A few months ago I reviewed the latest Alienware 13, which was designed as a mid-range gaming laptop that could be given a serious performance boost by being plugged in to the optional Graphics Amplifier. While the idea of an external GPU for a laptop is promising, the chunky design of the Alienware 13 paired with merely average hardware didn’t make the system as attractive for laptop gamers as I would have liked.

Enter the new Alienware 15. This much larger gaming laptop from Dell’s enthusiasts brand is a completely different story. Designed for high-end gaming, the Alienware 15 packs powerful hardware rivalling decent gaming desktops, including flagship mobile GPUs from both AMD and Nvidia. And like other Alienware machines, the 15 is highly customizable, with pricing ranging from $1,200 up to $2,700 depending on the hardware inside.

To make sure we got the message that the Alienware 15 means business, Dell sent us the top-spec model to review. This means a 15.6-inch Ultra HD display, an Nvidia GeForce GTX 980M dedicated GPU, an Intel Core i7-4710HQ processor, 16 GB of RAM, and 1.5 TB of storage split between a hard drive and solid state. This is one seriously powerful laptop; the most powerful that we’ve reviewed to date.

I’ll kick off by describing what the Alienware 15 is not. It’s not a thin, light or portable laptop. It’s not something you’ll want to move very often. It’s not going to replace your work laptop that you take on the train every day. This is a beastly, heavy behemoth designed to sit on your desk for extended gaming sessions, with the option of portability for LAN parties and other gaming events.

The system weighs 3.2 kilograms (7.1 lbs) and clocks in at 34.4mm thick, well over your standard 15-inch laptop. However compared to the current crop of gaming laptops, the Alienware 15 sits somewhere in the middle: you’ll find systems from MSI, Maingear, Asus ROG, and others that are heavier or lighter, usually with an accompanying shift in price.

The thickness and weight of this laptop can be attributed to two things. First, the battery inside this system is a beefy 92 Wh, which is larger than similar class laptops and hopefully large enough to last longer than an hour during gaming.

Also, the cooling system for the powerful CPU and GPU – which intakes from the bottom and exhausts out two large vents on the back – requires a decent amount of space for heatsinks to cool effectively.

Design-wise, the Alienware 15 is styled in a similar fashion to the 13. It features an angular body with a silver, metallic lid that this time is actually made of lightly-brushed aluminium (rather than plastic). Thanks to the use of metal, this entire display assembly is tough and exhibits no flex when using the touchscreen. Like other Alienware systems, the lid features AlienFX lighting in a Y-shaped pattern, complete with a glowing alien head.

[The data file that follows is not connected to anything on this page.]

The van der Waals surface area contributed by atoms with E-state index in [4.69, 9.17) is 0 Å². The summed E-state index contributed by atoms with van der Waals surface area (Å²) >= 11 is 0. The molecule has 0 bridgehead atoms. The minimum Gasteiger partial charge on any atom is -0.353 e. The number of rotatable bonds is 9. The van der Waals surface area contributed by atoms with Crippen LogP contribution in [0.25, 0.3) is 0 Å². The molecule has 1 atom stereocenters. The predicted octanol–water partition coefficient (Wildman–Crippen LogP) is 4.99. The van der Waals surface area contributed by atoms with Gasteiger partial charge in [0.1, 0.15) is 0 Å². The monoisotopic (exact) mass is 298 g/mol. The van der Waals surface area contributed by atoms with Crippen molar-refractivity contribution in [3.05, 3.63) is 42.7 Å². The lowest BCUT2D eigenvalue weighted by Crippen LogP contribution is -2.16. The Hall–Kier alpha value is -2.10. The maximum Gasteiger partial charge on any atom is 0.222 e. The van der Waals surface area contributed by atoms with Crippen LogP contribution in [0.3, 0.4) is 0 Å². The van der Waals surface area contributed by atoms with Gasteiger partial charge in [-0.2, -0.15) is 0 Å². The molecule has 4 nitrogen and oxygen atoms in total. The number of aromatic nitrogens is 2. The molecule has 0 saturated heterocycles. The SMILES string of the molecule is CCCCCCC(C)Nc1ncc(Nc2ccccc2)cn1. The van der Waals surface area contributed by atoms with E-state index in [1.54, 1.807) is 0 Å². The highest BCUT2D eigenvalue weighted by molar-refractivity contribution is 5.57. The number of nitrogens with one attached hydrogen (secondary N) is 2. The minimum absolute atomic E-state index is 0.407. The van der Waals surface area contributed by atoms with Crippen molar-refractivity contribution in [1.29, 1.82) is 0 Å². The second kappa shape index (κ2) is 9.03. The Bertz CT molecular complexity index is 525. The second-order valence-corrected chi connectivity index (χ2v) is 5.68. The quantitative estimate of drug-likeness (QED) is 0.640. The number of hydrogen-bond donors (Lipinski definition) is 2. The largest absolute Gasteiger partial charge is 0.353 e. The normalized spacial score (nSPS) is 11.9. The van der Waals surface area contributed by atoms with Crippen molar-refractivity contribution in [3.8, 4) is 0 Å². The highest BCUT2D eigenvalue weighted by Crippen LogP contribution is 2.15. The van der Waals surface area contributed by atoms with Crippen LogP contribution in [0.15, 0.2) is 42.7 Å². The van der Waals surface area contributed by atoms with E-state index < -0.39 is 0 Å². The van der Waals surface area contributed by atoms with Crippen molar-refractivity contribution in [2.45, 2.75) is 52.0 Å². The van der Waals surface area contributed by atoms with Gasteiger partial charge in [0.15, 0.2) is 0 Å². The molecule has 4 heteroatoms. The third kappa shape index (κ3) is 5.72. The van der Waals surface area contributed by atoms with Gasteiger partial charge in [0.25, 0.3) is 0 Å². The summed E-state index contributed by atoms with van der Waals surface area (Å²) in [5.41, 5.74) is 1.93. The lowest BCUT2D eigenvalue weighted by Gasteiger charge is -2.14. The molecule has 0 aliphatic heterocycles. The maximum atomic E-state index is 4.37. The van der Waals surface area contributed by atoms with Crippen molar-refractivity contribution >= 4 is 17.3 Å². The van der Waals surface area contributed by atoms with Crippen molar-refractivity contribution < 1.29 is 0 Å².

The main body of the Alienware 15 is made of soft-touch matte plastic, which looks reasonably good, but more importantly feels great while using the keyboard. This plastic wraps around the sides of the body where you’ll find the ports, though it loses the soft touch coating. Meanwhile, the display is protected by smooth, glossy glass, at least on the touchscreen model I received to review.

The design of the Alienware 15 overall isn’t as slick or classy as I would like for a product of this price point. This is mostly due to the healthy dose of ‘gamer’ style applied around the system, which I’m not a massive fan of, but is appreciated by the target demographic of this kind of laptop. Use of standard materials doesn’t make it look like a $2,700 laptop either, though rest assured the hardware inside is impressive.

The front section of the body is where you’ll find the stereo speakers, above two strips of AlienFX lighting. These speakers are loud and powerful, with quality better than what you usually get with laptop speakers. There’s still a general lack of bass, which makes the speaker system sound unbalanced, so I’d recommend a good pair of external speakers or headphones if you want to take your gaming experience to the next level. However, the speakers are fine for casual gaming or watching videos away from your audio setup.

Around the edges, the selection of ports on the Alienware 15 is nearly identical to the Alienware 13. On the left you’ll find the power port, two USB ports, and two audio jacks. On the right is another two USB ports and a gigabit Ethernet port. Finally, on the back you’ll find HDMI, mini DisplayPort, and the proprietary PCIe x4 connector for the Graphics Amplifier.

As for AlienFX lighting, I’ve mentioned a few zones in this review already: the lid and below the speakers. But it doesn’t stop there, as you’ll also find customizable lighting in the Alienware logo below the display, the status LEDs in the top-left corner of the keyboard area, the alien head power button, the keyboard backlighting itself, and even the trackpad. All of these zones are fitted with RGB lighting, so you can choose whatever color you like for each area in the AlienFX settings.

When set up to meet your desires, the lighting around the Alienware 15 can look quite cool. Lighting in the trackpad is definitely overboard though, so this was the only zone I disabled.

The base of the Alienware 15 is raised a few millimeters by rubber mounts to allow for airflow to the large section of vents along the bottom panel. This cooling setup is quite effective for gaming on a desk, but less so when the laptop is constricted by fabric such as when the laptop is placed on a bed or couch. The bottom area also features a removable panel that provides access to the replaceable drives inside.